Monday, August 30, 2010

'Persons Unknown's Series Finale Really Didn't Make Anything Known...

NBC aired the final two episodes of its summer "event," Persons Unknown over the weekend, showing that although promos promised we would know exactly what was going on by the end of the thirteen, they really were still setting it up for a potential second season. Unfortunately for them, by this past weekend, most viewers had already checked out.

But not this one.

For those who never watched, the basic premise of the show was that seven different people from different parts of the world/life were abducted and all ended up in a deserted hotel in ghost town in the middle of nowhere. There was much speculation on who took them and why, but we very quickly learn that most of the seven don't matter much. It is Janet (Daisy Betts) who we should care about. Not only was she taken from a playground while her young daughter played on the monkey bars-- so, you know, added stakes being that she's a mother, but also apparently whoever took her "likes" her best, too. Also, apparently she's the only one who's really being looked for back home. At least, that's what the show would allow you to believe since we only see her family (an ex-husband-- Gerald Kyd-- to be exact) try to look into the mysterious disappearance.

The pilot intrigued me, and as the first few episodes evolved, and we got to see the characters' flaws and weaknesses, I began to see a pattern. All of the people taken, from the narcissistic daughter of an Ambassador to a man who killed his own wife to a woman who was a patient in a mental institution, exhibited one very common trait: they're all trapped in their own everyday lives in a way that makes them down on themselves. So naturally they have to end up physically and literally trapped to realize that, right?

It was familiar, and it was not entirely uncomfortable.

A few years ago I produced a short film called "Expendable," which basically forced a few strangers into a very similar situation. Sitting in a waiting room, masked men with shotguns come through, and in seeking shelter and safety, they pile into an unfinished back room. The masked men basically tell them they need to sacrifice someone; someone has to come out and face them, and the others can go free. In actuality it turns out to be an exercise designed by a somewhat radical, somewhat alternative therapist trying to get one of his suicidal patients to realize life is worth living. When she breaks down at the end and pleads for her life, he clicks on the lights and walks in, revealing all of the others in the room with her to be actors he has hired.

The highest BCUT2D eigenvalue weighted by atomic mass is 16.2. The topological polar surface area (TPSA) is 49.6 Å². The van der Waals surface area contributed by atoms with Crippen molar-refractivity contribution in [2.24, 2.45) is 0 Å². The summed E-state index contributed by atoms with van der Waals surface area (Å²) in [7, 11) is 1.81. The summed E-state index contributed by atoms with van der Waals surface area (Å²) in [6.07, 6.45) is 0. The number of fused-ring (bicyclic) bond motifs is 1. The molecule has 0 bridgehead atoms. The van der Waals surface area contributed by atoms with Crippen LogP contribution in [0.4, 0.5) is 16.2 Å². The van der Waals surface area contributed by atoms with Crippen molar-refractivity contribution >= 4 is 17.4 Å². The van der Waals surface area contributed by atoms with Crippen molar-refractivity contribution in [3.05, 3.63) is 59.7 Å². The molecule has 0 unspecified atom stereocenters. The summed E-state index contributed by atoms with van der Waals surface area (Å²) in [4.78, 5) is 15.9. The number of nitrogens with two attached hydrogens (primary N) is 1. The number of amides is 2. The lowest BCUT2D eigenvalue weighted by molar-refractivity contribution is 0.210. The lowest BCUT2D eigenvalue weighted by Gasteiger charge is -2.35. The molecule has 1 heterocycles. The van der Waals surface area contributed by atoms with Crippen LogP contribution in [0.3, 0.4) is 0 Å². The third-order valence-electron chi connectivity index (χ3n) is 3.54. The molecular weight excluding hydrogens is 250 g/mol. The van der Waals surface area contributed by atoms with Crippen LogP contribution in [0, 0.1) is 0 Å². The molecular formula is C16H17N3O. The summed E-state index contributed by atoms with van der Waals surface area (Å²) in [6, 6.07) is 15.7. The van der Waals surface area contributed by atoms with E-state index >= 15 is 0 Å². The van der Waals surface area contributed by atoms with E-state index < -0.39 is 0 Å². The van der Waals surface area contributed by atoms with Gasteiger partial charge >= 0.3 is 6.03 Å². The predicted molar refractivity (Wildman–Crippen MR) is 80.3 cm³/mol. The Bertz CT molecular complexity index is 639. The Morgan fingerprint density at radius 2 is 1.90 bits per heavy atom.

For a brief time, I thought the town in Persons Unknown was a similar form of therapy.

Unfortunately, I could not have been more wrong. As the season ran on, things just got weirder and more "conspiracy theory" as we finally did meet the Madame Director who is running the whole program. We never find out exactly why they do what they do or how they've even managed to watch so many of these people for so long. We never really even find out what they want these people for once they establish which of them will be right for "the program." But in the finale episode, we do learn that six of the seven managed to pass the first level of their testing, even though the whole time we were told only one person would pass, and in order to do so, he or she would have to be the last (wo)man standing.